Teens, please stop romanticizing the pandemic

Essential workers’ sacrifices have been extenuated by the emergence of a recent trend among teens: “early pandemic aesthetic.”

Shobini Iyer

Essential workers’ sacrifices have been extenuated by the emergence of a recent trend among teens: “early pandemic aesthetic.”

Shobini Iyer, Opinion Editor

March 2020 has been widely regarded as the calm before the storm. 

Schools were closed until further notice, TikTok trends were in their primetime and terms like “social distancing” and “variant” had not yet been introduced into people’s vernacular. As the world is gradually easing back into normalcy, teens are finding themselves growing reminiscent of the early pandemic.

Teens have turned to social media platforms such as TikTok to express their yearning for a more “blissful” time: the early quarantine era. This genre, known as the “early pandemic aesthetic,” has attracted a large online community. 

Tiktok user @james_ikin hopped on this trend last October with a compilation of viral TikTok sounds from early quarantine. The video has accumulated over three million views with the top comment reading, “Why do I miss this?! Weirdly nostalgic.”

But was it really so blissful? Are people forgetting the hospital bed shortages, daily COVID-19 death counters and frontline workers’ countless sacrifices?

In the midst of a transitioning stage from a pandemic that wreaked havoc on the entire world back to normalcy, the line between reminiscence and romanticism has been blurred. 

In its early stages, the gravity of the pandemic had not yet set in for teens. While they were concocting “whipped coffee” and binge-watching “Tiger King,” other groups were forced to face the harsh reality head-on. This is where the “early pandemic aesthetic” turns problematic. 

Essential workers never had the privilege of working from home, even in the peak of the pandemic. Healthcare workers were tasked with keeping people safe amid the apocalyptic reality of COVID-19, risking their lives for COVID-19 patients while continuing care for other medical conditions. Other industries—food, agriculture, education, retail, transportation and delivery—constituted the 34 percent of US adults deemed essential workers.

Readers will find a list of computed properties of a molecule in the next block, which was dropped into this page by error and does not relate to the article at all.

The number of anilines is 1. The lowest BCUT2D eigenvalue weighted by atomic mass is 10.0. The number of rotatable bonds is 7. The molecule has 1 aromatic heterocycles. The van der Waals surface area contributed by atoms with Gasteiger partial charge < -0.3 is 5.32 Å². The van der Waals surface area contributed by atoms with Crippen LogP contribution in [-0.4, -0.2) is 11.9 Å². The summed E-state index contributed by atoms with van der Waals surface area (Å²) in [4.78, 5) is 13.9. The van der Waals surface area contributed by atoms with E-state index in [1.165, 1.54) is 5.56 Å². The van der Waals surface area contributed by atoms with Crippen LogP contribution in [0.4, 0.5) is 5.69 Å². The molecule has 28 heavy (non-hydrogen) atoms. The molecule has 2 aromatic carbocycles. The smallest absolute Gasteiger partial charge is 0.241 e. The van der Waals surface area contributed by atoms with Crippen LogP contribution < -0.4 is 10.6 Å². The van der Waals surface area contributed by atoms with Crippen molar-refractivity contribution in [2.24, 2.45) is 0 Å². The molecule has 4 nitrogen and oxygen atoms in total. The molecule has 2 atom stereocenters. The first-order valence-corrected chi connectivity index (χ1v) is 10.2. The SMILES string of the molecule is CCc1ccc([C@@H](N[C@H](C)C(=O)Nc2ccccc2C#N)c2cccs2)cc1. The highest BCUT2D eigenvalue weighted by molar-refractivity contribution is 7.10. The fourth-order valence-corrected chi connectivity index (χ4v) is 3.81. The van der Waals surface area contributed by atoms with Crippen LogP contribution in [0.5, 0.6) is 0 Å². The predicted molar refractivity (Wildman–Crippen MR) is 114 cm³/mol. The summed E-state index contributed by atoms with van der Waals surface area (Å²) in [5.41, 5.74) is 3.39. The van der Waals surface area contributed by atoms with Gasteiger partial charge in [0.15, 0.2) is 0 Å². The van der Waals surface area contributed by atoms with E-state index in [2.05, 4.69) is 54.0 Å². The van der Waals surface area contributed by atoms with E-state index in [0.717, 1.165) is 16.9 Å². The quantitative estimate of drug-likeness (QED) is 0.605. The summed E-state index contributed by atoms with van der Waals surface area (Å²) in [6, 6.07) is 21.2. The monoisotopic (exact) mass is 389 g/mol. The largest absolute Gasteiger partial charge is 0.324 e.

The romanticization of the pandemic, from the perspective of an oblivious teenager, takes away from essential workers’ invaluable sacrifices.

Junior Karin Fowler has noticed the rising popularity of pandemic nostalgia among her peers. “When people say that they miss quarantine they should think about what that really means. If they were to be put back in that situation, would it truly bring them satisfaction? Thousands of frontline workers caring for the millions sick, teachers scrambling to adapt to virtual instruction, and unemployment rates rising —this was reality in spring 2020,” she stated. 

“Thinking about where we were a year and a half ago, the rest of us are doing everything we can to prevent that from ever happening again,” Fowler continued. 

But romanticizing the past is nothing new. Nostalgia is the driving force of human emotion, shaping the way people recall past events and the feelings associated with them.

University of Southern California psychology expert David Newman found in a 2019 study that people often lean on nostalgia when they are dissatisfied with their current lives. 

In the initial stages of COVID-19, for the first time in years, people were more connected than ever before. The shared experience of an unknown future was unifying, alleviating feelings of isolation and anxiety. Even though people were physically isolated, the pandemic instilled a sense of emotional togetherness: the feeling that no matter what the future held, everyone was in it together. 

Deep into the latter part of the pandemic, the hopefulness and unity from the early stages has dissipated. States have been transitioning back to normalcy at different rates. Schools and companies have been eagerly plotting a path forward. And for teens, life has become more complicated again.

As new pandemic challenges arise– reinstitution of mask mandates, new variants and a tense political climate– it is no surprise that people are cherry-picking moments from the life altering event that was COVID-19. 

Despite the motives behind this emerging trend, it is time people extended their gratitude towards the workers who managed to care for the entire population during a global pandemic, rather than continue down a path of ignorance.